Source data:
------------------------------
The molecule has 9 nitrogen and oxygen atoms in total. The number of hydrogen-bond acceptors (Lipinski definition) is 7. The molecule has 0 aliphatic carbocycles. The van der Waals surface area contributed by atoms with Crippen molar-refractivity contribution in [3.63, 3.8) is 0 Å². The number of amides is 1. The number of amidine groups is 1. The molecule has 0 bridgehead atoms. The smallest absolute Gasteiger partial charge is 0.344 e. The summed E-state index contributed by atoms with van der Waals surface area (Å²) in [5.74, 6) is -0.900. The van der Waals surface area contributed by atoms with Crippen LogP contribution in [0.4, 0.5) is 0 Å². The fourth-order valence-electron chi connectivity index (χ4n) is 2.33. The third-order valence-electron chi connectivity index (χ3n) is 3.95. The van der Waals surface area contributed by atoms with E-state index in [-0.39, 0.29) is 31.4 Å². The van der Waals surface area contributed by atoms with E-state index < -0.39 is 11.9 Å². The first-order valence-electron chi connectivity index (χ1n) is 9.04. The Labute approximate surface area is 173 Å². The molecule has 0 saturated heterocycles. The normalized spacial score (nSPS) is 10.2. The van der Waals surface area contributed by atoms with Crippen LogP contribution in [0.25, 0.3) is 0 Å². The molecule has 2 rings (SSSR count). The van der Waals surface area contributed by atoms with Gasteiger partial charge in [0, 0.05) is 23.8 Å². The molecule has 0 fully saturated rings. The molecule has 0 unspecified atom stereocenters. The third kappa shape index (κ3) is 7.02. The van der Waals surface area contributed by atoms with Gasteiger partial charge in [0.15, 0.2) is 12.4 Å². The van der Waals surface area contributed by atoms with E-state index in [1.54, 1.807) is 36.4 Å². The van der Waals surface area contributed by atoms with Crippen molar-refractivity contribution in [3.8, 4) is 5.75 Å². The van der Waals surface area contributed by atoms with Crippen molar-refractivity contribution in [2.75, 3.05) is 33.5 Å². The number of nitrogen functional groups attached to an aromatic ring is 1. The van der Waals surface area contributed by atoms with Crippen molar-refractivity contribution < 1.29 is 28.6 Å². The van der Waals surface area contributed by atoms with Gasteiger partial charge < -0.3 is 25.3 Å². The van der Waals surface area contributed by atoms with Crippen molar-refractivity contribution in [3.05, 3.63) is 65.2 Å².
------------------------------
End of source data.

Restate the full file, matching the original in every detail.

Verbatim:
The molecule has 9 nitrogen and oxygen atoms in total. The number of hydrogen-bond acceptors (Lipinski definition) is 7. The molecule has 0 aliphatic carbocycles. The van der Waals surface area contributed by atoms with Crippen molar-refractivity contribution in [3.63, 3.8) is 0 Å². The number of amides is 1. The number of amidine groups is 1. The molecule has 0 bridgehead atoms. The smallest absolute Gasteiger partial charge is 0.344 e. The summed E-state index contributed by atoms with van der Waals surface area (Å²) in [5.74, 6) is -0.900. The van der Waals surface area contributed by atoms with Crippen LogP contribution in [0.4, 0.5) is 0 Å². The fourth-order valence-electron chi connectivity index (χ4n) is 2.33. The third-order valence-electron chi connectivity index (χ3n) is 3.95. The van der Waals surface area contributed by atoms with E-state index in [-0.39, 0.29) is 31.4 Å². The van der Waals surface area contributed by atoms with E-state index < -0.39 is 11.9 Å². The first-order valence-electron chi connectivity index (χ1n) is 9.04. The Labute approximate surface area is 173 Å². The molecule has 0 saturated heterocycles. The normalized spacial score (nSPS) is 10.2. The van der Waals surface area contributed by atoms with Crippen LogP contribution in [0.25, 0.3) is 0 Å². The molecule has 2 rings (SSSR count). The van der Waals surface area contributed by atoms with Gasteiger partial charge in [0, 0.05) is 23.8 Å². The molecule has 0 fully saturated rings. The molecule has 0 unspecified atom stereocenters. The third kappa shape index (κ3) is 7.02. The van der Waals surface area contributed by atoms with Gasteiger partial charge in [0.15, 0.2) is 12.4 Å². The van der Waals surface area contributed by atoms with E-state index in [1.54, 1.807) is 36.4 Å². The van der Waals surface area contributed by atoms with Crippen molar-refractivity contribution in [3.8, 4) is 5.75 Å². The van der Waals surface area contributed by atoms with Crippen molar-refractivity contribution in [2.75, 3.05) is 33.5 Å². The number of nitrogen functional groups attached to an aromatic ring is 1. The van der Waals surface area contributed by atoms with Crippen molar-refractivity contribution < 1.29 is 28.6 Å². The van der Waals surface area contributed by atoms with Gasteiger partial charge < -0.3 is 25.3 Å². The van der Waals surface area contributed by atoms with Crippen molar-refractivity contribution in [3.05, 3.63) is 65.2 Å².